Chinese Economic Growth Falls To 6 Year Low

October 20, 2015
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China’s economy decelerated in the latest quarter but stronger spending by consumers who are emerging as an important pillar of growth has helped to avert a deeper downturn.

According to data just released, the world’s second-largest economy grew by 6.9% in the three months ended in September. This is the slowest since early 2009 in the aftermath of the global financial crisis. In the previous quarter China grew by 7%. Weakening manufacturing and trade have fueled concern in China about possible job losses and unrest. The communist government has cut interest rates five times since last November to boost growth, but nothing seems to be working.

In September, factory output growth slowed to 5.7% from the 6.1% growth of August. However the silver lining is that, retail sales grew at 10.9%, up from the 10.5% growth of July. E-commerce spending also leapt ahead, rising 36% in the third quarter over a year earlier. So clearly there is some demand, much to the delight of industry.

But the recent downturn is self-made to some extent, as China wants to re-adjust its economy to reduce dependency on foreign investments. However the decline has been too sharp, aided by weak demand for Chinese exports.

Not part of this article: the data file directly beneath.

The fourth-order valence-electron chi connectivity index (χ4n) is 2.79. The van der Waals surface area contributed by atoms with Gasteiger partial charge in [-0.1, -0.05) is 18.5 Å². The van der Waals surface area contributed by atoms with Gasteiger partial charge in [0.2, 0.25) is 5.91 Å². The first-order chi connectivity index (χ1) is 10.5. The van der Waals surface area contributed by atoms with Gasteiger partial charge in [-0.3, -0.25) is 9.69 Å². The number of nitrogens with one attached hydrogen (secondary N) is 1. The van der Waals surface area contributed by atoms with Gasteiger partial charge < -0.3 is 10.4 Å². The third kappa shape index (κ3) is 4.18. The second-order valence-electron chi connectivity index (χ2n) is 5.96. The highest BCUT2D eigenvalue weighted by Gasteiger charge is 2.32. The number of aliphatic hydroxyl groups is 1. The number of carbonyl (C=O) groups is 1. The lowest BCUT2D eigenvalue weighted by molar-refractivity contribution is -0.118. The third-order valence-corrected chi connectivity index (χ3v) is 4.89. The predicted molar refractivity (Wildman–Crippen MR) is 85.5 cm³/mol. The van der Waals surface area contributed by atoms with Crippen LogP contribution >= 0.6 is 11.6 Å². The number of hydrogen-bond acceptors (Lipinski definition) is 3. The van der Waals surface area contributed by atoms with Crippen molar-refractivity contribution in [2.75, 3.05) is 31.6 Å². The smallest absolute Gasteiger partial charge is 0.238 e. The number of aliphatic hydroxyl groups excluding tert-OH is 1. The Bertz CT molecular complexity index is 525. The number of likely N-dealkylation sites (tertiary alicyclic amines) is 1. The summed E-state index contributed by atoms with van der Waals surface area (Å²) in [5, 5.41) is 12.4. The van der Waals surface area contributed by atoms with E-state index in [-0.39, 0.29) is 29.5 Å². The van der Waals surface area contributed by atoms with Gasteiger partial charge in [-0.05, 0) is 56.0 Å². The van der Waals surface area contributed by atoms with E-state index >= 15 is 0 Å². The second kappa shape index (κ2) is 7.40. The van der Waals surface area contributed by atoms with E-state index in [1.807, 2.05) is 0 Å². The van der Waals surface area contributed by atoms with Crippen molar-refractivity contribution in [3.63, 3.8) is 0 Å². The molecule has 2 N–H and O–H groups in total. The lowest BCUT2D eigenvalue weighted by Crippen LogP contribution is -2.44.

China’s slowdown has unnerved global markets and has held down worldwide economic growth, particularly the countries like Brazil and Australia that export raw materials to the Asian giant. This is why China’s economy and its growth prospects is being scrutinized around the world.

The decline in Chinese heavy industry and construction has depressed demand for oil, iron ore and other commodities, dragging on growth in Australia, Brazil and other supplier countries.

Last September, the US Federal Reserve delayed a long-anticipated increase in short-term American interest rates citing China’s slowdown and deteriorating global economic conditions.

Forecasters are saying that Beijing is likely to cut interest rates and take other steps to shore up growth.

The worst might not be over yet. The IMF expects growth to slow to 6.3% in 2016 and 6% in 2017.

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